Return to Resurrection Pass, Alaska

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All week, I told everyone I know that the riding on Resurrection Pass is perfect.  “Right now, you gotta go now!”  Lael listened to it over and over, and as she scanned photos, she asked questions about the cabins and the trail.  By Friday, it seemed that I was destined to return with her.  A few piles of equipment come together on the floor in preparation for our early departure on Sunday morning.

We promptly depart mid-afternoon.

On the trail only a few hours before sunset, we roll upstream without a plan.  Clear skies, exactly like our trip last week, are an assuring sign.

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By now, the sun passes over the valley onto the far hillside.  Temperatures are cool, but nothing a little uphill pedaling can’t erase.  A fresh inch of snow over last week’s ice is both a blessing and a curse.  Fresh snow improves traction in some situations; elsewhere, it conceals hazards.

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Fresh ice pours from the hillside in a few places.  Lael has about 250 Grip Studs in her tires.  A few early-season bruises convinced her that studs are a good thing.

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Only a few tracks are found on the trail, including one tire track and several boot tracks.

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Crossing Resurrection Creek at sunset, seven miles from the trailhead, we start thinking about shelter.  There are three cabins along this section of trail: Caribou Creek, Fox Creek, and East Creek.  Cabins are available for rental throughout the Chugach National Forest.  Without a plan, and with the option to bivy outside, we continue on the trail for another hour.

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At dusk, we poke our heads into the Fox Creek Cabin.  No one is here.  We start a fire and unlace our shoes.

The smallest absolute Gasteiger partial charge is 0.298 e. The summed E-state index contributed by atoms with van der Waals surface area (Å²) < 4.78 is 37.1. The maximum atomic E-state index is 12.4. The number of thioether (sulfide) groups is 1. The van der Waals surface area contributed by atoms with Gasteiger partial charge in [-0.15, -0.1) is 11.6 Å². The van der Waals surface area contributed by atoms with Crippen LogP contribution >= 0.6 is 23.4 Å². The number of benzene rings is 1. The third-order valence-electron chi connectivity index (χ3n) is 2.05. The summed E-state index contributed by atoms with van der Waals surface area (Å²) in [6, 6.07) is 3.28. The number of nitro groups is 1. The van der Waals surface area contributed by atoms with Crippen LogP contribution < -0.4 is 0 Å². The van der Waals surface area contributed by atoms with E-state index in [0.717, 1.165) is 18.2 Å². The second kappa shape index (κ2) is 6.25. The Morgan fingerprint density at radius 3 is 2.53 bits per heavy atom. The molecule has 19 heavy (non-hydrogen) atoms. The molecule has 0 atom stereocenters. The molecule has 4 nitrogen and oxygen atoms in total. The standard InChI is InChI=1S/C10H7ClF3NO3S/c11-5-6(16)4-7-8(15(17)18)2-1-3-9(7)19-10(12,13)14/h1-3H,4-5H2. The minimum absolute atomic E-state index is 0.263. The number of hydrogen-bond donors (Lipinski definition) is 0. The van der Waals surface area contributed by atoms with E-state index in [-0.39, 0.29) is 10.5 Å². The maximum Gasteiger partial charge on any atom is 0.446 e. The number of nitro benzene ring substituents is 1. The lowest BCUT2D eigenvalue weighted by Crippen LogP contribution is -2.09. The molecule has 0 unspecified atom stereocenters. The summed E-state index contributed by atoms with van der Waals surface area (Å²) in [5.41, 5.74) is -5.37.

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Nearing the equinox and 12 hours of sunlight, officially, we already count more than 12 hours of usable light.  Twilight lasts forever, and grows longer by the day.  Later this week, our days will be longer than yours (unless you live in Fairbanks!)

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Dinner is mostly taken from the depths of the refrigerator and freezer at home.  A couple of hot dogs roasted on a stick are gourmet fare when away from a kitchen.  Toasted corn tortillas, melted cheese, and avocados round out the meal.  A sip of whiskey and water to wash it down.

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I am excited to sleep outside, but a fire is a nice feature.  The cabin is warm through the night, as outside temperatures remain in the 20s.  Past midnight, a woman’s voice breaks my sleep.  Two dogs come rushing into the cabin, and the energy of a late night hike is quickly part of the cabin.  Two boys enter.  We exchange names as an official gesture, I forget them immediately, and Lael and I rearrange ourselves to make room.  The boys are quick to retreat to the top bunk, and to sleep.  The dogs are restless for a time, and Carolyn is ready to share stories of the trail.  She has been hiking, skiing, and snowshoeing this trail in winter for nearly twenty years.  Partway through the story of another year’s adventure, I fall back asleep.

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By morning, Lael and I fetch water from the stream for coffee and pack our things.  Cabins are nice, for a time.